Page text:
The concentration of maleic anhydride is determined by the ratio of peak heights of the maleic anhydride at wave number 1791 cm-1 to the polymer reference peak, which, in case of polyethylene, is at wave number 2019 cm-1. Maleic anhydride content is calculated by multiplying this ratio with the appropriate calibration constant. The equation used for maleic grafted polyolefins (with reference peak for polyethylene) has the following form, as shown in Equation 1.

MAH (wt. ) = A * { [FTIR PeakArea® 1791 cm-l]/[ FTIR PeakArea 2019 cm-1]

+ B* [FTIR PeakArea® 1712 cm-l]/[ FTIR_PeakArea@ 2019 cm-1] } (Eqn. 1)

The calibration constant A can be determined using C13 NMR standards. The actual calibration constant may differ slightly depending on the instrument and polymer. The second component at wave number 1712 cm-1 accounts for the presence of maleic acid, which is negligible for freshly grafted material. Over time however, maleic anhydride is readily converted to maleic acid in the presence of moisture. Depending on surface area, significant hydrolysis can occur in just a few days under ambient conditions. The acid has a distinct peak at wave number 1712 cm-1. The constant B in Equation 1 is a correction for the difference in extinction coefficients between the anhydride and acid groups.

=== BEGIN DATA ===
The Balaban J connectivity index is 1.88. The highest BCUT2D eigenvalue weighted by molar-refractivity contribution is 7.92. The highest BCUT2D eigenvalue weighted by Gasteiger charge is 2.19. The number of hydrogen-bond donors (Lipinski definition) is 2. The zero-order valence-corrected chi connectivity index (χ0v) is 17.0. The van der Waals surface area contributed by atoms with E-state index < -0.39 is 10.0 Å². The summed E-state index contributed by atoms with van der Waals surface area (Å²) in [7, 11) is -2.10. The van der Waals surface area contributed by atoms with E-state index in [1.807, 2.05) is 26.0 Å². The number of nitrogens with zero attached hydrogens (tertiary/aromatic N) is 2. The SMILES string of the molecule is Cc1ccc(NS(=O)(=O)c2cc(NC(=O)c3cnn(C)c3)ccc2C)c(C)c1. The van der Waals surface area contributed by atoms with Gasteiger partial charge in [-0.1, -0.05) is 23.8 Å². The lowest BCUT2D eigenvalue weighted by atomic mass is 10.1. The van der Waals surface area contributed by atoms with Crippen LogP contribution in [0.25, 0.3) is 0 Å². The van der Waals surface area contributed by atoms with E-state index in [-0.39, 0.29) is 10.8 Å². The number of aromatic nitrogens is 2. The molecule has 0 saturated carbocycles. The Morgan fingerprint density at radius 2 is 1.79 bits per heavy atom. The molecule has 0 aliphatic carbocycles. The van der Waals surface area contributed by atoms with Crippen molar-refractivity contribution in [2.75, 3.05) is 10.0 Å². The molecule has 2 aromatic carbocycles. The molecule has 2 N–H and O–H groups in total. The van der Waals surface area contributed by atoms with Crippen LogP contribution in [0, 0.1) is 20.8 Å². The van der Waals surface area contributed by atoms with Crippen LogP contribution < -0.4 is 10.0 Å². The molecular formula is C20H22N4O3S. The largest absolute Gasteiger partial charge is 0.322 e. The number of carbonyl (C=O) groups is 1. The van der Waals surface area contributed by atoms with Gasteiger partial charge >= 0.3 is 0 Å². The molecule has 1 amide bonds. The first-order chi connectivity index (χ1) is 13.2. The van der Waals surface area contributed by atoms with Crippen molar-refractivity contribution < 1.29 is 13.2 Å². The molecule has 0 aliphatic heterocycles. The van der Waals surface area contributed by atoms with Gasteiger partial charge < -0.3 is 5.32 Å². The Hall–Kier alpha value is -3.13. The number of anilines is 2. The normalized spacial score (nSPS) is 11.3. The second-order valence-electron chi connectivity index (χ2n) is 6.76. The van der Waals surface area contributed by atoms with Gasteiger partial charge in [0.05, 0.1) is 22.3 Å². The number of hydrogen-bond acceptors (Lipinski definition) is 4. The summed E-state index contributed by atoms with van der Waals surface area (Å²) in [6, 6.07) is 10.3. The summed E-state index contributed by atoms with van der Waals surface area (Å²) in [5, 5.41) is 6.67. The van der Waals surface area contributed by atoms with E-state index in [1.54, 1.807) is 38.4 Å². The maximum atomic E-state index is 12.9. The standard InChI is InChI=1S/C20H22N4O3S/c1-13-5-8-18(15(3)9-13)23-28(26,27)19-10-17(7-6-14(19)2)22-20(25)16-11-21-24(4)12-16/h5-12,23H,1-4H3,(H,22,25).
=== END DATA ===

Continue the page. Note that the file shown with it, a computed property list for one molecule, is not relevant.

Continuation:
The sample preparation procedure begins by making a pressing, typically 0.05 to